Tony wakes. Still on the train, he is now alone except for the man he encountered earlier. Tony looks out of the window to find nothing but an empty darkness. He suspects the train might be in a tunnel. He notices his watch has stopped. The man tells Tony about the history of the tunnel, that they are apparently in, and all the mysterious deaths associated with it. It is said to be haunted. The man mentions that Tony is a lawyer, despite Tony never telling him, he claims to have made an educated guess from Tony’s appearance. Tony becomes agitated by the fact he still can’t see anything out of the window. They can't still be in the tunnel. He attempts to open the door to the next carriage but finds it locked. He hears the sound of whispering voices. The conductor enters from the door at the other end of the carriage, who thinks he fell asleep on the job. His watch has also stopped and he can’t tell where they are. The man attempts to stop the conductor from going through the locked door. The conductor also hears the whispering. He goes through the door and falls downwards, vanishing into the night. The man tells Tony about the conductor’s less than virtuous past and the kind of fate someone like that might expect to find. The man remarks upon the morality of being a lawyer and of defending someone who is obviously guilty. He mentions Tony’s name, despite Tony never telling him it.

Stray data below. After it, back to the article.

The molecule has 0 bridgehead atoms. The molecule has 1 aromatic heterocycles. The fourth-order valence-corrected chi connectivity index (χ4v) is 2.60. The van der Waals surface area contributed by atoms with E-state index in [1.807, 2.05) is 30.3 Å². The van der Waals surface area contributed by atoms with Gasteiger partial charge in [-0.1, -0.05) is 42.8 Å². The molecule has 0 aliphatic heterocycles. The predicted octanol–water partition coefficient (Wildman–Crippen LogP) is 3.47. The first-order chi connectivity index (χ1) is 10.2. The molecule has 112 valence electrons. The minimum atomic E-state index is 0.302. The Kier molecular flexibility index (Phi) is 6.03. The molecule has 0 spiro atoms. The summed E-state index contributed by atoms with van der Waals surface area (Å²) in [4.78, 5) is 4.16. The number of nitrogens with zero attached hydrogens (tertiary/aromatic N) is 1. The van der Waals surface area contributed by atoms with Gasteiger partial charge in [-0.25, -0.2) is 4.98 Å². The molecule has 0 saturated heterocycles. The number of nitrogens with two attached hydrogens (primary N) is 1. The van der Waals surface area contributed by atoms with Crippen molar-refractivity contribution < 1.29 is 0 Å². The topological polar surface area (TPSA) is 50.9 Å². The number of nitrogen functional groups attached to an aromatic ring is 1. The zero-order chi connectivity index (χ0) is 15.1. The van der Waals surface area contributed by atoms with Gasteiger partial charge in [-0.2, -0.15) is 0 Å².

Tony reflects to Cassandra upon what was happening to him on that train, upon not being able to admit it to himself.